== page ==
The Department of Energy (DOE) on Thursday awarded more than $145 million for 69 projects in 24 states to help shape the next generation of solar energy technologies as part of its SunShot Initiative. That announcement was followed yesterday by one concerning funding for a more established renewable power generation technology. The DOE and Department of the Interior announced nearly $17 million in funding over the next three years for research and development projects to advance hydropower technology.

The solar projects seek to improve materials, manufacturing processes, and supply chains for a wide range of photovoltaic (PV) solar cells and components of solar energy systems. Some of these investments also support efforts that will shorten the overall timeline from prototype to production and streamline building codes, zoning laws, permitting rules, and business processes for installing solar energy systems, the DOE said.

The six categories of projects announced on Thursday are:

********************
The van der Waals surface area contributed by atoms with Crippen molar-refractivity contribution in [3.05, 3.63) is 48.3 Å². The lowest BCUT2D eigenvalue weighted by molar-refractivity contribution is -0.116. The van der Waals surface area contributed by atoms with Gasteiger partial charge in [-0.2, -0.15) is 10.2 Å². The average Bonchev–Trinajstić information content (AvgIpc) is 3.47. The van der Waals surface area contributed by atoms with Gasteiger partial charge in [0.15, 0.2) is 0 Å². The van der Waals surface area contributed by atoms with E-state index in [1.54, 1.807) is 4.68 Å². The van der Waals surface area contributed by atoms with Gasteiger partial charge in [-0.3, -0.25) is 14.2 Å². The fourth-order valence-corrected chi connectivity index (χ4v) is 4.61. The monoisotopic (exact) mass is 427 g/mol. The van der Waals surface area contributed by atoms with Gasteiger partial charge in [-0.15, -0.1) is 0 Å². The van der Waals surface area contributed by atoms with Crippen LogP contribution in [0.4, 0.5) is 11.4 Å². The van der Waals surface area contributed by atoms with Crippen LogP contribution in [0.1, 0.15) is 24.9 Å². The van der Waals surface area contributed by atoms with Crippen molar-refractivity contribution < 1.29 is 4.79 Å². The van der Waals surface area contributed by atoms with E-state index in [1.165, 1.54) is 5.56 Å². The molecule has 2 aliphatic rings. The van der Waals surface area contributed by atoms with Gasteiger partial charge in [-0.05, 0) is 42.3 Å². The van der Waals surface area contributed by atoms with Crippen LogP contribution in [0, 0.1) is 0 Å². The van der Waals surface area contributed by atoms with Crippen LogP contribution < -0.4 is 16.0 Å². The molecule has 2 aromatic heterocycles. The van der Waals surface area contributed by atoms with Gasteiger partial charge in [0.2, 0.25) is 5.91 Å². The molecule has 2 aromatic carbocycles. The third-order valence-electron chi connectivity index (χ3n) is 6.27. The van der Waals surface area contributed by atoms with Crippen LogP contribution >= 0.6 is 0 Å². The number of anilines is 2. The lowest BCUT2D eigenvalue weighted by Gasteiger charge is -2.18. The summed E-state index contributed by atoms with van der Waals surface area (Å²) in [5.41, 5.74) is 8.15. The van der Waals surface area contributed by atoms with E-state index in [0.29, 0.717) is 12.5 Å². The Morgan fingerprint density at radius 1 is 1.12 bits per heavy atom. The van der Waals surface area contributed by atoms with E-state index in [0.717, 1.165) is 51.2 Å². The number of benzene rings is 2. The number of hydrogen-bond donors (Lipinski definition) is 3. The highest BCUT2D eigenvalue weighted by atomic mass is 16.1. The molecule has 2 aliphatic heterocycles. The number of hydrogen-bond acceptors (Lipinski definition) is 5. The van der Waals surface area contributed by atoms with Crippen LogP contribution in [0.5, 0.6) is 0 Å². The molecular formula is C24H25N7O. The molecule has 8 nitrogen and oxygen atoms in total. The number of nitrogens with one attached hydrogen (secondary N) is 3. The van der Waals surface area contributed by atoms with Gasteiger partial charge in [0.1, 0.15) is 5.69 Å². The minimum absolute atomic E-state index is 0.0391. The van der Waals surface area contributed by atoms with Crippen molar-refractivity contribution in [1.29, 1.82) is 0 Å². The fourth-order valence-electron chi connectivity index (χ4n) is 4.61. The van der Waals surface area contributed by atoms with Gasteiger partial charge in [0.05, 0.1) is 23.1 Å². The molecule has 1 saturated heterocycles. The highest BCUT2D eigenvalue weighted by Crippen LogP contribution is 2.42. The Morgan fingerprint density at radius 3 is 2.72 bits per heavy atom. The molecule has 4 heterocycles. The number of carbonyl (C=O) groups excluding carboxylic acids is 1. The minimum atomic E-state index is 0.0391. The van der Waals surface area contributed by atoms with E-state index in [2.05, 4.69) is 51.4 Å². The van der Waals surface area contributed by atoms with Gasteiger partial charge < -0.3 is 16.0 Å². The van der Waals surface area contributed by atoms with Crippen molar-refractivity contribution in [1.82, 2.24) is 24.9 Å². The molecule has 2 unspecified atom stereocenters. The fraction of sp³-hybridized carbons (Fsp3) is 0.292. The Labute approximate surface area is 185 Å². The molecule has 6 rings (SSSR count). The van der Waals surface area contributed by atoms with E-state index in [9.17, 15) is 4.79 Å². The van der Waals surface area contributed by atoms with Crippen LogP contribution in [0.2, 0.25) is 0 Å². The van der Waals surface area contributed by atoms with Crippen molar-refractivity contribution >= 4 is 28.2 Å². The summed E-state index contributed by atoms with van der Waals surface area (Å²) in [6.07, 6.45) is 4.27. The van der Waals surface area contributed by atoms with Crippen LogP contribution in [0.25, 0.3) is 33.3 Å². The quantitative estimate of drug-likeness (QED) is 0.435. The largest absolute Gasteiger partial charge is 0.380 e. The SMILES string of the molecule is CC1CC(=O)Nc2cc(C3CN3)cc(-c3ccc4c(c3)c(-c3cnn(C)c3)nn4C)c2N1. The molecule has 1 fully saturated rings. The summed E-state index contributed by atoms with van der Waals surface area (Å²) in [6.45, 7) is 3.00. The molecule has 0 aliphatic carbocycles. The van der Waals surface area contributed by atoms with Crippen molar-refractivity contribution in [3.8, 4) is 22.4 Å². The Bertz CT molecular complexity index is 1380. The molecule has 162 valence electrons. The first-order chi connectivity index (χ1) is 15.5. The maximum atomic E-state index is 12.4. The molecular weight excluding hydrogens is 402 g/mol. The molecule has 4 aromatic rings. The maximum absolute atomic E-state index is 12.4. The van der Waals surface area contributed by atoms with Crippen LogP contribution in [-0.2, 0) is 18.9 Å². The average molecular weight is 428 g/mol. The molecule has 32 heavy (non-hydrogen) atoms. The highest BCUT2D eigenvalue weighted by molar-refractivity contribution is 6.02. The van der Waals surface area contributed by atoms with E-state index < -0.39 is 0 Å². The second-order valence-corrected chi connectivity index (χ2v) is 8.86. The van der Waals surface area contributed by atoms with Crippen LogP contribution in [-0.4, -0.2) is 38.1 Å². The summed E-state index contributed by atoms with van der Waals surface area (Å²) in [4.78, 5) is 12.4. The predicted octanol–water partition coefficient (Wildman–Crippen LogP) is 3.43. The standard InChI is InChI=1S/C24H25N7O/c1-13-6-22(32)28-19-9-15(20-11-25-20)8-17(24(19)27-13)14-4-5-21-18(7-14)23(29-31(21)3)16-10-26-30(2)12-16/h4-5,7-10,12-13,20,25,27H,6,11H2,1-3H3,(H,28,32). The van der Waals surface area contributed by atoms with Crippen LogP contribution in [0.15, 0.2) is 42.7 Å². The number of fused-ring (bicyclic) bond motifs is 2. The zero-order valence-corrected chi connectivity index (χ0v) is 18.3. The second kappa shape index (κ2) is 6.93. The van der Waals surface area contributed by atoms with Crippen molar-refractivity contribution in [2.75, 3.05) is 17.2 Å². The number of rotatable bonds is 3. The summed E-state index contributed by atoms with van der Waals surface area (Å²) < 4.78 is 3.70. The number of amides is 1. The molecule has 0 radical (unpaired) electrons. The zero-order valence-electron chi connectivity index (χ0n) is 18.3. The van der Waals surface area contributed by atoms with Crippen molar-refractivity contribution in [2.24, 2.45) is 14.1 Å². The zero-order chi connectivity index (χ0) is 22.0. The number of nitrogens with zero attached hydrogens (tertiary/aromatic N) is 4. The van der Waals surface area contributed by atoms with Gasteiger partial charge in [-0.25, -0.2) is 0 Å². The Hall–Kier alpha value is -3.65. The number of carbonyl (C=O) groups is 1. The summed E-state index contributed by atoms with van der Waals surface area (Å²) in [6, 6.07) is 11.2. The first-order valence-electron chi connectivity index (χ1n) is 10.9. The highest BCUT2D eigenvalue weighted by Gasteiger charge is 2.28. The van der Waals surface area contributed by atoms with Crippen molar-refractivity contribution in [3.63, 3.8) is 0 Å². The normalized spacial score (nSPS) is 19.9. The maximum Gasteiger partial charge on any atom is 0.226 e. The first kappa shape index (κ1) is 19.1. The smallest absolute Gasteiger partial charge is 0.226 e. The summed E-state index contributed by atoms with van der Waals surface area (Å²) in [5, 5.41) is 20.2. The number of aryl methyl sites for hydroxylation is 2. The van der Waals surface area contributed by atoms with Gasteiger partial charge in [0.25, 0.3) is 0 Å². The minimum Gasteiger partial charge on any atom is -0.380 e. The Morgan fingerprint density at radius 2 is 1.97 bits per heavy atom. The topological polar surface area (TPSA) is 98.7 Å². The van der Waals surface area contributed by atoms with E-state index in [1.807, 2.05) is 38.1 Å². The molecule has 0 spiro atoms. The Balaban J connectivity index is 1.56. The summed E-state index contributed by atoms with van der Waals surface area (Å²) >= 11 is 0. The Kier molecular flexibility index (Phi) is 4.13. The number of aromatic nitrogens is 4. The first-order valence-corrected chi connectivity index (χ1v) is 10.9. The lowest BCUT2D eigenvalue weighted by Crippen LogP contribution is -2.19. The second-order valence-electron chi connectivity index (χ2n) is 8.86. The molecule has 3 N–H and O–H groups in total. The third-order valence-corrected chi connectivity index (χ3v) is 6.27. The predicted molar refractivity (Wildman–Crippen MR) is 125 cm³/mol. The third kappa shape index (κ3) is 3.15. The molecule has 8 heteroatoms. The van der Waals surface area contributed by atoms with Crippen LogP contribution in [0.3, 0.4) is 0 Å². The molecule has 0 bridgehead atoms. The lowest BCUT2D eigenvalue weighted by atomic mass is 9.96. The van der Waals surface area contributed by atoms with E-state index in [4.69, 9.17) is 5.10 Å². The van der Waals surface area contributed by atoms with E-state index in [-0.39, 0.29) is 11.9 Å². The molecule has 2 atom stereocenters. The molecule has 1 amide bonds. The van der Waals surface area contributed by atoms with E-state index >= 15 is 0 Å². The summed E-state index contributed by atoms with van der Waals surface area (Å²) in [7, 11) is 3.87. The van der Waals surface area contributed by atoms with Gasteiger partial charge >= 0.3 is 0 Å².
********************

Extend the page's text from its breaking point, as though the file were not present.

• Extreme Balance of System Hardware Cost Reductions – Nine projects to receive $42 million.
  • Foundational Program to Advance Cell Efficiency – Eighteen projects to receive $35.8 million.
  • Solar Energy Grid Integration Systems: Advanced Concepts – Eight projects to receive $25.9 million.
  • Transformational PV Science and Technology: Next Generation Photovoltaics II – Twenty-three projects to receive $22.2 million.
  • Reducing Market Barriers and Non-Hardware Balance of System Costs – Seven projects to receive $13.6 million.
  • SunShot Incubator – Four projects to receive $5.8 million.

As for the hydropower funding, 16 projects in 11 states were selected through a competitive grant process for their ability to contribute to the development of innovative technologies that produce hydropower more efficiently, reduce costs, and increase sustainable hydropower generation.

The agencies said that the hydro-related projects will advance sustainable renewable energy generation from small (less than 30 MW) hydropower resources; enhance the environmental performance of hydropower; test innovative, cost-effective technologies for hydropower development at low-head (less than a 30 foot drop) sites such as irrigation canals and nonpowered dams; and spur deployment of pumped storage hydropower. By allowing utility operators to pump water up to a dam or impoundment during periods of low electricity demand and release water during times of peak electricity demand, pumped storage hydropower improves the reliability of electric grids and helps increase the use of variable renewable energy resources such as wind and solar power.

Source: DOE, DOI